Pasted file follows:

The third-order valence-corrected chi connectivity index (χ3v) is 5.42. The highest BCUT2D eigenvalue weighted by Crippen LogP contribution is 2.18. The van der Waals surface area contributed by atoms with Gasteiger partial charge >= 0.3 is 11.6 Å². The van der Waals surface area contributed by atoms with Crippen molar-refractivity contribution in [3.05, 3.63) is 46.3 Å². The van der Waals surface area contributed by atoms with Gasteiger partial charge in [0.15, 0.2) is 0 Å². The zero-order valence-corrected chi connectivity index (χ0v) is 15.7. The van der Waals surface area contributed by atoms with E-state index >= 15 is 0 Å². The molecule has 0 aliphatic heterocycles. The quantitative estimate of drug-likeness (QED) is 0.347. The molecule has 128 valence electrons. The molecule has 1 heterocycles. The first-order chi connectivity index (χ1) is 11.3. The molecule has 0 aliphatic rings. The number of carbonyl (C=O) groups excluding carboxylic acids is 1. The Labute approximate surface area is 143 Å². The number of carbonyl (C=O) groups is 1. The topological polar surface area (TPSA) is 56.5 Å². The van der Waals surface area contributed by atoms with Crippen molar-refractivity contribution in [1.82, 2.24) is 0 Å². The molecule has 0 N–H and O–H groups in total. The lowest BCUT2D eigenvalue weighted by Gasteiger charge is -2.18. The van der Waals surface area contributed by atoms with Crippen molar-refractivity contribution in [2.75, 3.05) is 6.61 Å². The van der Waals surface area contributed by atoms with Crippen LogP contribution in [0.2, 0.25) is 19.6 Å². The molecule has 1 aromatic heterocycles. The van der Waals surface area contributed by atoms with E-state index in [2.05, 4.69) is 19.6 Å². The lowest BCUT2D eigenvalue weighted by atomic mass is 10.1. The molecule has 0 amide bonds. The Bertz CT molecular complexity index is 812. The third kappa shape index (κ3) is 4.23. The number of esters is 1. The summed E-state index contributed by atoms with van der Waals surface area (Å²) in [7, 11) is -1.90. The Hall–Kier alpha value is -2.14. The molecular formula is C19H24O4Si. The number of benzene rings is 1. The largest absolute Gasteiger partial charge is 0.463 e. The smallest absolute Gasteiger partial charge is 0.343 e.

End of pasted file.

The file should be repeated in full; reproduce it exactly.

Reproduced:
The third-order valence-corrected chi connectivity index (χ3v) is 5.42. The highest BCUT2D eigenvalue weighted by Crippen LogP contribution is 2.18. The van der Waals surface area contributed by atoms with Gasteiger partial charge >= 0.3 is 11.6 Å². The van der Waals surface area contributed by atoms with Crippen molar-refractivity contribution in [3.05, 3.63) is 46.3 Å². The van der Waals surface area contributed by atoms with Gasteiger partial charge in [0.15, 0.2) is 0 Å². The zero-order valence-corrected chi connectivity index (χ0v) is 15.7. The van der Waals surface area contributed by atoms with E-state index >= 15 is 0 Å². The molecule has 0 aliphatic heterocycles. The quantitative estimate of drug-likeness (QED) is 0.347. The molecule has 128 valence electrons. The molecule has 1 heterocycles. The first-order chi connectivity index (χ1) is 11.3. The molecule has 0 aliphatic rings. The number of carbonyl (C=O) groups excluding carboxylic acids is 1. The Labute approximate surface area is 143 Å². The number of carbonyl (C=O) groups is 1. The topological polar surface area (TPSA) is 56.5 Å². The van der Waals surface area contributed by atoms with Crippen molar-refractivity contribution in [1.82, 2.24) is 0 Å². The molecule has 0 N–H and O–H groups in total. The lowest BCUT2D eigenvalue weighted by Gasteiger charge is -2.18. The van der Waals surface area contributed by atoms with Crippen molar-refractivity contribution in [2.75, 3.05) is 6.61 Å². The van der Waals surface area contributed by atoms with Crippen LogP contribution in [0.2, 0.25) is 19.6 Å². The molecule has 1 aromatic heterocycles. The van der Waals surface area contributed by atoms with E-state index in [2.05, 4.69) is 19.6 Å². The lowest BCUT2D eigenvalue weighted by atomic mass is 10.1. The molecule has 0 amide bonds. The Bertz CT molecular complexity index is 812. The third kappa shape index (κ3) is 4.23. The number of esters is 1. The summed E-state index contributed by atoms with van der Waals surface area (Å²) in [7, 11) is -1.90. The Hall–Kier alpha value is -2.14. The molecular formula is C19H24O4Si. The number of benzene rings is 1. The largest absolute Gasteiger partial charge is 0.463 e. The smallest absolute Gasteiger partial charge is 0.343 e.